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European best practice guidelines for renal transplantation. Section IV: Long-term management of the transplant recipient. IV.6.1. Cancer risk after renal transplantation. Post-transplant lymphoproliferative disease (PTLD): prevention and treatment.

Published Article
Nephrology, dialysis, transplantation : official publication of the European Dialysis and Transplant Association - European Renal Association
Publication Date
Jan 01, 2002
17 Suppl 4
PMID: 12091638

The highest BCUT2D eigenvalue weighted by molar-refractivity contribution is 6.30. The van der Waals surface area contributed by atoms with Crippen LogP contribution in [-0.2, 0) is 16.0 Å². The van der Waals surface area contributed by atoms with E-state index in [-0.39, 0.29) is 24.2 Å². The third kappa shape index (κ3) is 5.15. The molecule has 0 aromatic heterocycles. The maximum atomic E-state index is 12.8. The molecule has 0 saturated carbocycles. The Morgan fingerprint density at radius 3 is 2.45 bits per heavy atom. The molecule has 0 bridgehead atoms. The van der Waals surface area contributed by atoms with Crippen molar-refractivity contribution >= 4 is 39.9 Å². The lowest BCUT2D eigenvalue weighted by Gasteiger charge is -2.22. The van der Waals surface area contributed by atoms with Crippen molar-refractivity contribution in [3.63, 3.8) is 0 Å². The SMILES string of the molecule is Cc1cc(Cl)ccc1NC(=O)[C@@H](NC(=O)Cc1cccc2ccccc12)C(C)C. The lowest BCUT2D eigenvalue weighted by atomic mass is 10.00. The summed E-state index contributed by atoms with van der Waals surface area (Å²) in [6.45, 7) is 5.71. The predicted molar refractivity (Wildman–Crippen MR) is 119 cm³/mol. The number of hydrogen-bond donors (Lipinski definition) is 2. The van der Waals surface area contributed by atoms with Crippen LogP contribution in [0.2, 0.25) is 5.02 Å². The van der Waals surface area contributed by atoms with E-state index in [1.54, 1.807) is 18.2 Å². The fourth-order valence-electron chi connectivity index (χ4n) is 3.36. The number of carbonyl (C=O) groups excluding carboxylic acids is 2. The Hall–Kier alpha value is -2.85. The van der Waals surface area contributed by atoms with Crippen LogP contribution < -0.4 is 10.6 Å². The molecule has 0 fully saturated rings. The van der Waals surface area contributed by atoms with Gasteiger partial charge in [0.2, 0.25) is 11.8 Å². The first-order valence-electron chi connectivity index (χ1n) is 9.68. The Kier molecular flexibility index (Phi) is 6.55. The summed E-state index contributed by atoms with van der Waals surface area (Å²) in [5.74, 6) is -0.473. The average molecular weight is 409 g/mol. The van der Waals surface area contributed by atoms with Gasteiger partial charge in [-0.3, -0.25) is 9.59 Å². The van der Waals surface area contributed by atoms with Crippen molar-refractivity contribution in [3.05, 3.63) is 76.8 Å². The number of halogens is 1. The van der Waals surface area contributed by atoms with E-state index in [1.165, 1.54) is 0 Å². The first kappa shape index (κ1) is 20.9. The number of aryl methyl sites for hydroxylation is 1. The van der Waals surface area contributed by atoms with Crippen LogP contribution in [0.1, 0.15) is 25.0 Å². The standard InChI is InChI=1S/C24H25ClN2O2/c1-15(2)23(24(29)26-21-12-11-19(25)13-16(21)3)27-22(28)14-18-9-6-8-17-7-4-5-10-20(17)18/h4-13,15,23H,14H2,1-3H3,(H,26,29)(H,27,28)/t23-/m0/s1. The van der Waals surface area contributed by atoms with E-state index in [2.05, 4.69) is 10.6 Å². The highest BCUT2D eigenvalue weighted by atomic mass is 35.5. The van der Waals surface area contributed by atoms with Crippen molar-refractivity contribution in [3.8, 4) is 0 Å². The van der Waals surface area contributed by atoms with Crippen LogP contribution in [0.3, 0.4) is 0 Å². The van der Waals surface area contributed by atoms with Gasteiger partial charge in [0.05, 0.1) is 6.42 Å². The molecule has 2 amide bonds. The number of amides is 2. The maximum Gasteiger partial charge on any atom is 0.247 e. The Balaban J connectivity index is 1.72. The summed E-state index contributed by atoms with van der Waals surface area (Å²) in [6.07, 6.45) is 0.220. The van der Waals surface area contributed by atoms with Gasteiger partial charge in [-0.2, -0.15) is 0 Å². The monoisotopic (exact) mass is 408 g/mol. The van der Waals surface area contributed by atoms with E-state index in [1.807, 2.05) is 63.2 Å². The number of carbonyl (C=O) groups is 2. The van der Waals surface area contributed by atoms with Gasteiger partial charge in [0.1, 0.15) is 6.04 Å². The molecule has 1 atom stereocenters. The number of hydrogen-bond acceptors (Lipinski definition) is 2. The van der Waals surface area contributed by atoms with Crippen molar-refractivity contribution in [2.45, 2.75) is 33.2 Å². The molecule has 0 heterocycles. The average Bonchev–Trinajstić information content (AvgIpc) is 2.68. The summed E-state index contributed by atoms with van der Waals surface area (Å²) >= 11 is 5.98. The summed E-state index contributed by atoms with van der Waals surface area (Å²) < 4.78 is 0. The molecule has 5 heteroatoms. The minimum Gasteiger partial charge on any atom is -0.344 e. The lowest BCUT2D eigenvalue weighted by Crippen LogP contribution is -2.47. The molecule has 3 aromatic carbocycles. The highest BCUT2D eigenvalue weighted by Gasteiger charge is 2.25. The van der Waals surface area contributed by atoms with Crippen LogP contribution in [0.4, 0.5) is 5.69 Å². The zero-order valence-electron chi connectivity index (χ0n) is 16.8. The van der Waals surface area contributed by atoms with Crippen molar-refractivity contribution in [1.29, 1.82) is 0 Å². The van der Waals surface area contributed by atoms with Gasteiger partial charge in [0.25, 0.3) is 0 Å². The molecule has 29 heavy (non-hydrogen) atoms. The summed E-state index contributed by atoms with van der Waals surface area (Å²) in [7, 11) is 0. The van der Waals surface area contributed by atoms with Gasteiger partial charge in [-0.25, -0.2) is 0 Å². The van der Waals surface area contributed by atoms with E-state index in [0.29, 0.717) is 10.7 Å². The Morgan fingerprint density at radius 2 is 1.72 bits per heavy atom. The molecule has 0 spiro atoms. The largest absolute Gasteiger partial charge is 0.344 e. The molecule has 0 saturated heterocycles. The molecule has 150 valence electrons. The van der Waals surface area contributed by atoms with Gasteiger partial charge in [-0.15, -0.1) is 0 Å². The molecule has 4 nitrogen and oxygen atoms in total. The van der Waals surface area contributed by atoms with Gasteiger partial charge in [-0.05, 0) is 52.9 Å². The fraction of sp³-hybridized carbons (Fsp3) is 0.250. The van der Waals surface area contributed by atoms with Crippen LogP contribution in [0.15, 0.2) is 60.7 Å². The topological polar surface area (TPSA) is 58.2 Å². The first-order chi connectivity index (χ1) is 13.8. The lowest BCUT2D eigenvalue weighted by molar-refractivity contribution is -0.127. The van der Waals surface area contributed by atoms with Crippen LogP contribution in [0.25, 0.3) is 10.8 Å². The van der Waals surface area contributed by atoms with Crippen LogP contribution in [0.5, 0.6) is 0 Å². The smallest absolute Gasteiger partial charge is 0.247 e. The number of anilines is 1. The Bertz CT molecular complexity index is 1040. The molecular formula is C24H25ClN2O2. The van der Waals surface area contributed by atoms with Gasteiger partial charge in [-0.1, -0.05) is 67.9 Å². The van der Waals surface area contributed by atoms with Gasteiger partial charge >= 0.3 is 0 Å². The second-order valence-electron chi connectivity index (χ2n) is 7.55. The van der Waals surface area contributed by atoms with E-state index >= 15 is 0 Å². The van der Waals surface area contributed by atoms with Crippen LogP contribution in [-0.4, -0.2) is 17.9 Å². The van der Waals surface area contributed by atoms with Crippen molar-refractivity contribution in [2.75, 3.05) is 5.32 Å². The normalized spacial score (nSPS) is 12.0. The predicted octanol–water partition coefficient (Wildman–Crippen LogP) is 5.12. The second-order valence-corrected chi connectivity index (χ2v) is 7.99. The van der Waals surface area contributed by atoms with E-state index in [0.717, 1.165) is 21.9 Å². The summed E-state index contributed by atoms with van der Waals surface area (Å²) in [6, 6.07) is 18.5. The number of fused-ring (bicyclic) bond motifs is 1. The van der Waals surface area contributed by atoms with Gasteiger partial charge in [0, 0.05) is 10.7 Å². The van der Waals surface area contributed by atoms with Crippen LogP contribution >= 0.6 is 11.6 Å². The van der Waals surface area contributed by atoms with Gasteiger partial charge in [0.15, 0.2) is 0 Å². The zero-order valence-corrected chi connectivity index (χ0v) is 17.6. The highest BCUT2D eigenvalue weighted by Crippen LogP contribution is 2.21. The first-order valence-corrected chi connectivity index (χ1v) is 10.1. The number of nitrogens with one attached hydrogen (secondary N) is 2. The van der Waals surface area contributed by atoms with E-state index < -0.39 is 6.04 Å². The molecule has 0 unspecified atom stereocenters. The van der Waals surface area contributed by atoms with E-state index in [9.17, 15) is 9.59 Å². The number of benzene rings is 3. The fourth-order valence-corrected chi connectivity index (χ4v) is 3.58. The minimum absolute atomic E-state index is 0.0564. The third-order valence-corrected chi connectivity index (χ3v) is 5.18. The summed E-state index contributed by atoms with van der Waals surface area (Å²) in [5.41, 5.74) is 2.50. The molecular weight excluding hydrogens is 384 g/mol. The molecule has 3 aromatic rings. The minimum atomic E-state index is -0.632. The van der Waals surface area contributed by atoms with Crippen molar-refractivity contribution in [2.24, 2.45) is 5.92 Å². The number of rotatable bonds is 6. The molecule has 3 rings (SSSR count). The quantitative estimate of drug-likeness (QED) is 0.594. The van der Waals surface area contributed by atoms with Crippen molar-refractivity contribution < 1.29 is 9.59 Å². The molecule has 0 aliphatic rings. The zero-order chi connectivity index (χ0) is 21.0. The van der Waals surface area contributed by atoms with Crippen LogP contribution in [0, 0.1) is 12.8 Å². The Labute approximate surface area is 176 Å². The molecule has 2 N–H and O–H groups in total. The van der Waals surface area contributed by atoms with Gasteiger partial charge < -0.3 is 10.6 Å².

A. In the first year after organ transplantation, recipients are at the greatest risk of developing lymphoproliferative diseases (PTLDs), which are induced most often by Epstein-Barr virus (EBV) infection, and patients should therefore be screened prior to or at the time of transplantation for EBV antibodies. B. In the rare cases (<5%) where the recipient is EBV seronegative, he or she has a 95% likelihood of receiving an organ from an EBV-seropositive donor, which translates into a high risk of primary EBV infection with seroconversion soon after transplantation. In such cases, the recipient should receive a prophylactic antiviral treatment with acyclovir, valacyclovir or ganciclovir, starting at the time of transplant and lasting for at least 3 months. The specific recommendations given for CMV prophylaxis could be applicable in this situation. C. The treatment of PTLD should be based on accurate pathology with extensive cell markers and phenotyping. The treatment modalities are as follows. Reduction of basal immunosuppression in all cases (either maintain only steroids, or decrease by at least 50% the anti-calcineurin drugs and stop other immunosuppressive drugs). In the case of EBV-positive B-cell lymphoma, antiviral treatment with acyclovir, valacyclovir or ganciclovir may be initiated for at least 1 month or according to the blood level of EBV replication when available. In the case of rare lymphomas from the mucosal-associated lymphoid tissue (MALT) with positive Helicobacter pylori, full eradication of H. pylori should be carried out with a validated protocol. Subsequent H. pylori prophylaxis should be implemented to avoid relapse. In the case of CD20-positive lymphomas, treatment with rituximab, a chimeric monoclonal antibody directed against CD20, should be carried out with one i.v. injection per week for 4 weeks. In the case of diffuse lymphomas or improper response to previous treatment, CHOP chemotherapy should be used alone or in combination with rituximab. The CHOP regimen is cyclophosphamide, doxorubicine, vincristine and prednisone. Complete cessation of immunosuppression with or without graft nephrectomy should also be considered.

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